TGF-β signal transduction
Transforming growth factor- β (TGF- β ) is a secreted cytokine that regulates numerous responses, such as proliferation, differentiation, migration and apoptosis. TGF- β is the prototypic member of a family of 33 structurally related pleiotropic proteins. Members of the TGF- β superfamily have crucial roles in development and tissue homeostasis. We are interested in unraveling the mechanisms by which transforming growth factor- β (TGF- β ) family members elicit their multifunctional cellular effects and how perturbation in their signal transduction pathways contribute to human diseases. Previous research from us and other laboratories have now firmly established the intracellular signaling cascade of TGF- β via serine/threonine kinase receptors and SMAD transcriptional effectors. However, how this pathway is (mis)regulated in cancer and other diseases, remains not well understood. The present focus within our group is on 1) the identification of novel critical regulators of TGF- β family signaling pathways using functional genetic screens, 2) how TGF- β specificity and bioavailability is regulated via known (co-)receptors and ligand binding proteins and 3) interplay with other signaling pathways. In particular, we study the involvement of TGF- β family members in the metastasis of cancer cells, tumor angiogenesis and cardiovascular diseases. We use 3-dimensional cell culture systems that allow for a functional analysis of homo- and heterotypic cell-cell interactions in structures that resemble those found in vivo. Moreover, mouse and zebra fish models are used that mimic diseases with misregulated TGF- β signaling. Our long term aim is to translate our findings towards the development of novel treatment modalities.
T TGFβ signaling in colorectal cancer cells with microsatellite instability despite biallelic mutations in TGFBR2.
Most colorectal cancer (CRC) cells with high levels of microsatellite instability (MSI-H) accumulate mutations at a microsatellite sequence in the gene encoding TGFBR2. TGFβ signaling therefore is believed to be defective in these tumors, although CRC cells with TGFBR2 mutations have been reported to remain sensitive to TGFβ. We investigated how TGFβ signaling might continue in MSI-H CRC cells. SMAD2 was phosphorylated in most MSI-H CRC tissues (strong detection in 44% and weak detection in 34% of MSI-H tumors). Phosphorylation of SMAD2 in MSI-H cells required TGFBR2—even the form encoding a frameshift mutation. Transcription and translation of TGFBR2 with a 1-nucleotide deletion at its microsatellite sequence still produced a full-length TGFBR2 protein. However, protein expression required preservation of the TGFBR2 microsatellite sequence; cells in which this sequence was replaced with a synonymous nonmicrosatellite sequence did not produce functional TGFBR2 protein. Thus, TGFβ signaling remains active in some MSI-H CRC cells despite the presence of frameshift mutations in the TGFBR2 gene because the mutated gene still expresses a functional protein.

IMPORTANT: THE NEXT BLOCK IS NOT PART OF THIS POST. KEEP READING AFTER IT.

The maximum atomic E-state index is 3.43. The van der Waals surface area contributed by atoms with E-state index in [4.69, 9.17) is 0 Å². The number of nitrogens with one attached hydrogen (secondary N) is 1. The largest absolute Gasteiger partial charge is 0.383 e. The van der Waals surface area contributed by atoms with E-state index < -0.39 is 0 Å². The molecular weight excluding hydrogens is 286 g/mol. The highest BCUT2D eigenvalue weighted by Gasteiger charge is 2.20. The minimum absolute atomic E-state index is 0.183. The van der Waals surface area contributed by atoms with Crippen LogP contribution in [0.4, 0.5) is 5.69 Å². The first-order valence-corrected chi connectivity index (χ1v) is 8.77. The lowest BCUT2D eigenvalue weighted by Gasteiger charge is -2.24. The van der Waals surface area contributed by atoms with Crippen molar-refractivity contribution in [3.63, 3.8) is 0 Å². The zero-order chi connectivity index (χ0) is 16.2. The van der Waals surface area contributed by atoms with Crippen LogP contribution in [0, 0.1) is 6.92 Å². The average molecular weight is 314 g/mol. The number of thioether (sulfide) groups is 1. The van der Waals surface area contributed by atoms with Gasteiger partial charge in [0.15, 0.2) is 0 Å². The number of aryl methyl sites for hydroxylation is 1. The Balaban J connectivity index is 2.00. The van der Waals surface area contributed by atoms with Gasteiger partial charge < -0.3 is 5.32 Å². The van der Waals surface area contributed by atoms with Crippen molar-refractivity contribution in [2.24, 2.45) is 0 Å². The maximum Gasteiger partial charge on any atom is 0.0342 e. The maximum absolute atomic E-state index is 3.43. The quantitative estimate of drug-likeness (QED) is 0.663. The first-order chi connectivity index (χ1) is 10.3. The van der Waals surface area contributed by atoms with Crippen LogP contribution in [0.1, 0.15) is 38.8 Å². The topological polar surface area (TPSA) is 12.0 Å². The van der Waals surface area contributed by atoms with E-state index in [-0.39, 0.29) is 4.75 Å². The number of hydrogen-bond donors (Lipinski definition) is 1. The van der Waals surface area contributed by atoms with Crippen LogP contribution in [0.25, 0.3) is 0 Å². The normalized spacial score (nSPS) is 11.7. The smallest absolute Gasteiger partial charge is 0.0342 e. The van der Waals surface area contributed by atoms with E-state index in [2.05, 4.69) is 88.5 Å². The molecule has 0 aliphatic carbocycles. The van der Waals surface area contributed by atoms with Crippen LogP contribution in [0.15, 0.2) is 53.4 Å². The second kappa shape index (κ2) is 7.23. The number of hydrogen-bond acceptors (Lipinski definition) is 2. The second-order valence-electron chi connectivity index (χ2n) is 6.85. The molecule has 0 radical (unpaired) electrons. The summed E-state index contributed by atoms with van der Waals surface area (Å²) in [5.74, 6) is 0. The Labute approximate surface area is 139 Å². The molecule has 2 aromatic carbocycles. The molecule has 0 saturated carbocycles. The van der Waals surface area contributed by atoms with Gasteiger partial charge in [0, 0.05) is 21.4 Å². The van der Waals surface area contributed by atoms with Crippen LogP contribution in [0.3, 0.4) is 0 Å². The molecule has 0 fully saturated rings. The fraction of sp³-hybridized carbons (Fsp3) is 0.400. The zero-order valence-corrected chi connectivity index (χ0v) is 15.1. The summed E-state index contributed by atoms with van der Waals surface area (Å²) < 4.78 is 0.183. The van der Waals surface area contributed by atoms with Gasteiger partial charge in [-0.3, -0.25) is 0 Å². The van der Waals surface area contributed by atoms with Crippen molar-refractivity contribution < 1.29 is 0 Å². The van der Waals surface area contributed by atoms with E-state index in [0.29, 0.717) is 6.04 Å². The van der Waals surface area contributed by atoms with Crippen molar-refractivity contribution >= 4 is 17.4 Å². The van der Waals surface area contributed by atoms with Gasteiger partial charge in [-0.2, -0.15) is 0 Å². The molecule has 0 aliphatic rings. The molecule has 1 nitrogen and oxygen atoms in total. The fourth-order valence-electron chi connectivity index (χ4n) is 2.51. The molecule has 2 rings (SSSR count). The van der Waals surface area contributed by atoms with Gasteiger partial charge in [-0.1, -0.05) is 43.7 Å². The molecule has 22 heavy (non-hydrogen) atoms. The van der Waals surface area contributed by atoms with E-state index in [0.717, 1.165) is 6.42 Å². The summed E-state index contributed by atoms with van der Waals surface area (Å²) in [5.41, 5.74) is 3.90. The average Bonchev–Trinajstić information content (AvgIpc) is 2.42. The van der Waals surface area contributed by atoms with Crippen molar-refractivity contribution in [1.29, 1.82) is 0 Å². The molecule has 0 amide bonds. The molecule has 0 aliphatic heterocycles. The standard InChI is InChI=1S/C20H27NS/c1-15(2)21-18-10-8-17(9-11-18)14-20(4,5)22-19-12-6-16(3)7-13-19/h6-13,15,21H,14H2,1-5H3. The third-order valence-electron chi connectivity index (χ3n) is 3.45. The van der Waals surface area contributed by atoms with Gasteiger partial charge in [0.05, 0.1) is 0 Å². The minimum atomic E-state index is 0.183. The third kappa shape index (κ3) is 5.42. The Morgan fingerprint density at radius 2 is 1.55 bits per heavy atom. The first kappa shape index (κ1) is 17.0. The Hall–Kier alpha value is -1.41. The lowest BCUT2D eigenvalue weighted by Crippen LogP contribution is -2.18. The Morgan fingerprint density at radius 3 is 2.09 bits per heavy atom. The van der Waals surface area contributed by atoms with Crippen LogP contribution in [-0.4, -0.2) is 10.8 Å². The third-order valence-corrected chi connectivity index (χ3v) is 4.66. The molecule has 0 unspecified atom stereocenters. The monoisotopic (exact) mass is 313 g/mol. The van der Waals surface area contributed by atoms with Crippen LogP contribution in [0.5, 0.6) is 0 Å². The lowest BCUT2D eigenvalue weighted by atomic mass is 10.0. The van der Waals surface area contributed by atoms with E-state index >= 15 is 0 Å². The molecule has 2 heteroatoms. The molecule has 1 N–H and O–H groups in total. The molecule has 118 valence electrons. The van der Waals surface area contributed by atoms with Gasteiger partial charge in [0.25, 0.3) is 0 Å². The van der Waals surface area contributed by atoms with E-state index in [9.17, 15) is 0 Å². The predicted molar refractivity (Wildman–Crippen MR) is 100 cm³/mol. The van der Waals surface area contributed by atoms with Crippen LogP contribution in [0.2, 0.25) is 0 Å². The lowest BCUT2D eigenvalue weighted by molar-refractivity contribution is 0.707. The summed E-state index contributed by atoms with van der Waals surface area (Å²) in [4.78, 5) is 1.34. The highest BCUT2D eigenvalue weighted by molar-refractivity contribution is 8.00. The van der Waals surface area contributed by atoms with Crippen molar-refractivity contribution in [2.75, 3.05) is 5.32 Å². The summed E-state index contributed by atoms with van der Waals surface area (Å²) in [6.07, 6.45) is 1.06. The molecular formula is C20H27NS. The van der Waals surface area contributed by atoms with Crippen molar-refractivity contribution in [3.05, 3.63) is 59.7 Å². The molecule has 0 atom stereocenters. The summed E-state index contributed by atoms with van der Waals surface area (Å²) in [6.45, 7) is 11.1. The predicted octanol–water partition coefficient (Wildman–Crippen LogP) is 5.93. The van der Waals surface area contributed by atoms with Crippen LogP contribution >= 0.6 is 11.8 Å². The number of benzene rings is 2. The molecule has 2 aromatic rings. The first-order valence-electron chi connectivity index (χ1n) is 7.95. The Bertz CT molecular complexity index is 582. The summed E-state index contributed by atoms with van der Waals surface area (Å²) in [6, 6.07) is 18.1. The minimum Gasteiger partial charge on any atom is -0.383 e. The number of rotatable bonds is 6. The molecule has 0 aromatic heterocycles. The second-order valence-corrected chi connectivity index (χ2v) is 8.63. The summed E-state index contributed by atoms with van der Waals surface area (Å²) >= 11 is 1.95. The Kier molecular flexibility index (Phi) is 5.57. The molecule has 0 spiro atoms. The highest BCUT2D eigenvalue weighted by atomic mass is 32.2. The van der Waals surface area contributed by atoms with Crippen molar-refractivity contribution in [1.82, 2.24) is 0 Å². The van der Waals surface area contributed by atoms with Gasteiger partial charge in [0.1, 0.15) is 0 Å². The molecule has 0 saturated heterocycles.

Targeting of αv integrin in breast cancer cells impairs metastasis.
Increased expression of αv integrins is frequently associated with tumor cell adhesion, migration, invasion and metastasis, and correlates with poor prognosis in breast cancer. Genetic interference and pharmacological targeting of αv integrin with small molecule inhibitor GLPG0187 in different breast cancer cell lines inhibited invasion and metastasis in the zebrafish or mouse xenograft model. Depletion of αv integrin in MDA-MB-231 cells inhibited the expression of mesenchymal markers and the TGF-β/Smad response. TGF-β induced αv integrin mRNA expression and αv integrin was required for TGF-β-induced breast cancer cell migration. Moreover, treatment of MDA-MB-231 cells with non-peptide RGD antagonist GLPG0187 decreased TGF-β signaling. In the mouse xenografts GLPG0187 inhibited the progression of bone metastasis. Maximum efficacy of inhibition of bone metastasis was achieved when GLPG0187 was combined with the standard-of-care metastatic breast cancer treatments. Our results also provide evidence that targeting αv integrin could be an effective therapeutic approach for treatment of breast cancer tumors and/or metastases that overexpress αv integrin.
c-Myb Enhances Breast Cancer Invasion and Metastasis through the Wnt/β-Catenin/Axin2 Pathway.
The molecular underpinnings of aggressive breast cancers remain mainly obscure. We found that activation of the transcription factor c-Myb is required for the prometastatic character of basal breast cancers. An analysis of breast cancer patients led us to identify c-Myb as an activator of Wnt/β-catenin signaling. c-Myb interacted with the intracellular Wnt effector β-catenin and coactivated the Wnt/β-catenin target genes Cyclin D1 and Axin2 Moreover, c-Myb controlled metastasis in an Axin2-dependent manner. Expression microarray analyses revealed a positive association between Axin2 and c-Myb, a target of the proinflammatory cytokine IL1β that was found to be required for IL1β-induced breast cancer cell invasion. Overall, our results identified c-Myb as a promoter of breast cancer invasion and metastasis through its ability to activate Wnt/β-catenin/Axin2 signaling.